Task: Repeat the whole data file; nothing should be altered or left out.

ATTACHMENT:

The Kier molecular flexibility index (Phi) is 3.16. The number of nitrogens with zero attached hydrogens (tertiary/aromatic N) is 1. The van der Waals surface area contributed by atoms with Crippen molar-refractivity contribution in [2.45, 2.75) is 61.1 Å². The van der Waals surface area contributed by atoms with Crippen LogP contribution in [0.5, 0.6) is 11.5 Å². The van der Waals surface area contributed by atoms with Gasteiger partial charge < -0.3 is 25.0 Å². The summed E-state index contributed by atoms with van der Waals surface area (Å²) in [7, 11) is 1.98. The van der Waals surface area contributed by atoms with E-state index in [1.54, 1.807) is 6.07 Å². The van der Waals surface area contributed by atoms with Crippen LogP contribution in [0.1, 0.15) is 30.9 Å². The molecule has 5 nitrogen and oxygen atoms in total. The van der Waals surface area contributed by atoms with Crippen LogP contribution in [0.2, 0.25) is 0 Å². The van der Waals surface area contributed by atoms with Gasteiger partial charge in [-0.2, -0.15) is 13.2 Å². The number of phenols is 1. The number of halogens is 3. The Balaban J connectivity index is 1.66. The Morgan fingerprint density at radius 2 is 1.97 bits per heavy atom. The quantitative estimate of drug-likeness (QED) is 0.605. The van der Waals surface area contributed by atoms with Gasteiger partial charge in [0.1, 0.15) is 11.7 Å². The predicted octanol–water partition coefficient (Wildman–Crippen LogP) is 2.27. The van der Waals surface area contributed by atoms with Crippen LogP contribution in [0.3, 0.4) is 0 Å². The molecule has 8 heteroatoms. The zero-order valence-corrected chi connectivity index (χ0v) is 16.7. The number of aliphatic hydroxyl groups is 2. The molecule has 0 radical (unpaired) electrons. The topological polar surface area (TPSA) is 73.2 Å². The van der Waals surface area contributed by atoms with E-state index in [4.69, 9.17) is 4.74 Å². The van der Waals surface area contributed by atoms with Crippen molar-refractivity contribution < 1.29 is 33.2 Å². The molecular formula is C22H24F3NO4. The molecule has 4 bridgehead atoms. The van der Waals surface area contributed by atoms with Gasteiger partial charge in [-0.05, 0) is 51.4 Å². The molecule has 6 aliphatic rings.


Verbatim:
The Kier molecular flexibility index (Phi) is 3.16. The number of nitrogens with zero attached hydrogens (tertiary/aromatic N) is 1. The van der Waals surface area contributed by atoms with Crippen molar-refractivity contribution in [2.45, 2.75) is 61.1 Å². The van der Waals surface area contributed by atoms with Crippen LogP contribution in [0.5, 0.6) is 11.5 Å². The van der Waals surface area contributed by atoms with Gasteiger partial charge < -0.3 is 25.0 Å². The summed E-state index contributed by atoms with van der Waals surface area (Å²) in [7, 11) is 1.98. The van der Waals surface area contributed by atoms with E-state index in [1.54, 1.807) is 6.07 Å². The van der Waals surface area contributed by atoms with Crippen LogP contribution in [0.1, 0.15) is 30.9 Å². The molecule has 5 nitrogen and oxygen atoms in total. The van der Waals surface area contributed by atoms with Crippen LogP contribution in [0.2, 0.25) is 0 Å². The van der Waals surface area contributed by atoms with Gasteiger partial charge in [-0.2, -0.15) is 13.2 Å². The number of phenols is 1. The number of halogens is 3. The Balaban J connectivity index is 1.66. The Morgan fingerprint density at radius 2 is 1.97 bits per heavy atom. The quantitative estimate of drug-likeness (QED) is 0.605. The van der Waals surface area contributed by atoms with Gasteiger partial charge in [0.1, 0.15) is 11.7 Å². The predicted octanol–water partition coefficient (Wildman–Crippen LogP) is 2.27. The van der Waals surface area contributed by atoms with Crippen LogP contribution in [0.3, 0.4) is 0 Å². The molecule has 8 heteroatoms. The zero-order valence-corrected chi connectivity index (χ0v) is 16.7. The number of aliphatic hydroxyl groups is 2. The molecule has 0 radical (unpaired) electrons. The topological polar surface area (TPSA) is 73.2 Å². The van der Waals surface area contributed by atoms with E-state index in [4.69, 9.17) is 4.74 Å². The van der Waals surface area contributed by atoms with Crippen molar-refractivity contribution < 1.29 is 33.2 Å². The molecular formula is C22H24F3NO4. The molecule has 4 bridgehead atoms. The van der Waals surface area contributed by atoms with Gasteiger partial charge in [-0.05, 0) is 51.4 Å². The molecule has 6 aliphatic rings.